My Uninvited Lodger Part 2

Neal Bloom

Neal is a member of our patient community. In this blog, Neal shares his own no-holds-barred account of being diagnosed with advanced prostate cancer in 2018. Each individual’s cancer journey will be different and it is important to remember that the experiences described here may not resemble your own. This blog explores Neal’s personal experiences and may include content which some readers find upsetting. If you are looking for information on prostate cancer and its treatments, you can access our free information booklet here or download the Vinehealth app. For further information and support, visit our Prostate Cancer Help page.

Catch up on part one of Neal's blog, read his first ever PCR article and listen to his episode of our podcast, the Prostate Pod.

Prostate Cancer Stories

My Uninvited Lodger

My Uninvited Lodger
Prostate Cancer Stories

Neal’s Story: Tales of the Unexpected

Neal’s Story: Tales of the Unexpected
Prostate Cancer Stories

Prostate Pod- Neal Bloom

Prostate Pod- Neal Bloom

1st August 2018

More episodes of pain caused by a blockage, all cleared by the lovely nurses and told I could now wear a smaller catheter tied onto my knee. Discussed with staff that walking was a problem, only journey between the bed and my armchair and I was wobbling. My wife arrived and amused to find me walking with a zimmer frame accompanied by two occupational therapists who were returning tomorrow to ascertain if I could manage stairs unaided. Informed by my wife that she was employing a professional carer who was moving into our house for a couple of weeks, so get used to the idea!

2nd August 2018

Registrar doing the rounds, catheter not fixed properly so instructions given to remove. Occupational therapists tested my ability on using stairs and satisfied no problems. Following breakfast, my first hormone therapy injection. Initially not a big deal but shoulder ached for the next few days.

3rd August 2018

Second Saturday, a deputy consultant accompanied by the staff nurse doing the “round”. Queried why I couldn’t be discharged, I explained that my wife had two operations in 2017 to remove a brain tumour, I am her carer.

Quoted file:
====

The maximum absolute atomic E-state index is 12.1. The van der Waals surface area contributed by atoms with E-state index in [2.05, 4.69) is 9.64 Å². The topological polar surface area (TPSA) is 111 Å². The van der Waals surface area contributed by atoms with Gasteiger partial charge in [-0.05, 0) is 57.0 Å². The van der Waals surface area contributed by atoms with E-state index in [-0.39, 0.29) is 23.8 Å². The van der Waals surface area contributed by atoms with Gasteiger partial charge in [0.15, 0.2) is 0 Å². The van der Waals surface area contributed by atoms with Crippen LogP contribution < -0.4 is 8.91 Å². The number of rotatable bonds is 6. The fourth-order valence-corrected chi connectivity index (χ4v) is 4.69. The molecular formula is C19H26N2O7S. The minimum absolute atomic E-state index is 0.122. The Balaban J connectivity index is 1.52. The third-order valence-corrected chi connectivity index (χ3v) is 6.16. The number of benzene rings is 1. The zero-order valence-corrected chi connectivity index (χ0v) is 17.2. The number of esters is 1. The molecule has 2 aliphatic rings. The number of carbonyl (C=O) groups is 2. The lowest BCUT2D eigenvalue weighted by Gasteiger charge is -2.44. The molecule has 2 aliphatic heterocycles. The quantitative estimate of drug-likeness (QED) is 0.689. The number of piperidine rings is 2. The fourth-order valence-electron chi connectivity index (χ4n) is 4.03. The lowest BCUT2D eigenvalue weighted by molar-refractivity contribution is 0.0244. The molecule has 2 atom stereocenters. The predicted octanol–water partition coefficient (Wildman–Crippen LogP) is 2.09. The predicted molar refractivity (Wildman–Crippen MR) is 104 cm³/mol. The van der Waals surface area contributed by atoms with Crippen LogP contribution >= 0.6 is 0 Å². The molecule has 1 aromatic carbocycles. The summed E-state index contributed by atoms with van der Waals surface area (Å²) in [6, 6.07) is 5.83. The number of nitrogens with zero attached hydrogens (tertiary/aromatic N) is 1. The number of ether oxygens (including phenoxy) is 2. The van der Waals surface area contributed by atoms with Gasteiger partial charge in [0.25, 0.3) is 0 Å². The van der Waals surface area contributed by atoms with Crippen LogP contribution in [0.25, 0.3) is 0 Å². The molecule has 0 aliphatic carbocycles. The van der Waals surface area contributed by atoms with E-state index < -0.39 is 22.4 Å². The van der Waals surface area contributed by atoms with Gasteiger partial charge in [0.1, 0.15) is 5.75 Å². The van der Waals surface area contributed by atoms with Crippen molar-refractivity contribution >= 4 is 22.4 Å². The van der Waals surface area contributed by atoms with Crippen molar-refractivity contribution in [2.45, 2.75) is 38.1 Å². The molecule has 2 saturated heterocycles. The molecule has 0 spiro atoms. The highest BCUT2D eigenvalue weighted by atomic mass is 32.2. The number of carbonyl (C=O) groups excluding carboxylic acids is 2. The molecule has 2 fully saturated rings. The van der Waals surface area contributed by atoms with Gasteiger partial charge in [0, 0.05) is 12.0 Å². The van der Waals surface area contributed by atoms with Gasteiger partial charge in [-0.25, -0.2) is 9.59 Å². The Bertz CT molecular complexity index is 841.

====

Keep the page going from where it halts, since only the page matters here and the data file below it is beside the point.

4th August 2018

First signs of a side effect from the hormone injection, beginning to sweat profusely and very uncomfortable. Told by nurse, if no further blood in my urine, I will be discharged this afternoon. Given a sample bottle and analysis showed no problems.  One more visitor, after he left, put on my clothes, discarded my sexy hospital socks, said my goodbyes, and was told to sit outside the bay until my transport arrived. Returned home, introduced to our carer and told by my wife to sit quietly (as much chance as AFC Bournemouth have of winning the Premier League).

18th August 2018

Requested quotes for live in carers and had a meeting with a London based firm- too expensive and would probably exhaust our savings in a very short period.

Completed questionnaire from liaison between hospital and Macmillan, to look into my mental state and establish a care plan.

If you would like to speak to someone who has had similar experiences to yourself, Tackle Prostate offer a free helpline on 0800 035 5302 run by prostate cancer patients.

19th August 2018

Obtained several booklets from Prostate Cancer UK and Macmillan, both organisations extremely helpful. Researched via Google and discovered that advanced prostate cancer survival average is about 3.5 years. Extremely upsetting and agreed with my wife not to conduct any further research as it could affect our mental state.

21st August 2018

Pre-treatment meeting, my wife and I met the registrar, oncology nurse and liaison person. Discussed my treatment. Given contact details for oncology nurse and leaflet on chemotherapy (Docetaxel). Told I would be given a tour of the chemotherapy area prior to first session, never materialised.